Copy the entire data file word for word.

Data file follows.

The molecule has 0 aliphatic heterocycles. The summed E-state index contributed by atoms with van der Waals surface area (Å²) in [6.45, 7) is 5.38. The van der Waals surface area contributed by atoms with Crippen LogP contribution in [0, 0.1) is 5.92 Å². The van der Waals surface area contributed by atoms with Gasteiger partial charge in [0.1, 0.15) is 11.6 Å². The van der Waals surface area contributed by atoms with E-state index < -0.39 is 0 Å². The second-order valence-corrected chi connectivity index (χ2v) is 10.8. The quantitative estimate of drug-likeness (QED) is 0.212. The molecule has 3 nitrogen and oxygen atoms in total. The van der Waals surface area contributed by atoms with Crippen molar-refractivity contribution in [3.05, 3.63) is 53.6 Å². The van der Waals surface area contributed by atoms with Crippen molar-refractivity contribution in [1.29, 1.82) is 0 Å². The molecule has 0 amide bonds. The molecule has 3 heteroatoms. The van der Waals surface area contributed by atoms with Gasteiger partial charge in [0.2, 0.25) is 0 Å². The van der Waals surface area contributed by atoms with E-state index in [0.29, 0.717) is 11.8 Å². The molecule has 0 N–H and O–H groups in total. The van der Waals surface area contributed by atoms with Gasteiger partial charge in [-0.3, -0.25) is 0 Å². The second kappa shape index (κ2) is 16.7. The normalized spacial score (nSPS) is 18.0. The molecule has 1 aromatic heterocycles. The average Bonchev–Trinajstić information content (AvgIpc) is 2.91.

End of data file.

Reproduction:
The molecule has 0 aliphatic heterocycles. The summed E-state index contributed by atoms with van der Waals surface area (Å²) in [6.45, 7) is 5.38. The van der Waals surface area contributed by atoms with Crippen LogP contribution in [0, 0.1) is 5.92 Å². The van der Waals surface area contributed by atoms with Gasteiger partial charge in [0.1, 0.15) is 11.6 Å². The van der Waals surface area contributed by atoms with E-state index < -0.39 is 0 Å². The second-order valence-corrected chi connectivity index (χ2v) is 10.8. The quantitative estimate of drug-likeness (QED) is 0.212. The molecule has 3 nitrogen and oxygen atoms in total. The van der Waals surface area contributed by atoms with Crippen molar-refractivity contribution in [3.05, 3.63) is 53.6 Å². The van der Waals surface area contributed by atoms with Crippen molar-refractivity contribution in [1.29, 1.82) is 0 Å². The molecule has 0 amide bonds. The molecule has 3 heteroatoms. The van der Waals surface area contributed by atoms with Gasteiger partial charge in [0.2, 0.25) is 0 Å². The van der Waals surface area contributed by atoms with E-state index in [0.29, 0.717) is 11.8 Å². The molecule has 0 N–H and O–H groups in total. The van der Waals surface area contributed by atoms with Gasteiger partial charge in [-0.3, -0.25) is 0 Å². The second kappa shape index (κ2) is 16.7. The normalized spacial score (nSPS) is 18.0. The molecule has 1 aromatic heterocycles. The average Bonchev–Trinajstić information content (AvgIpc) is 2.91.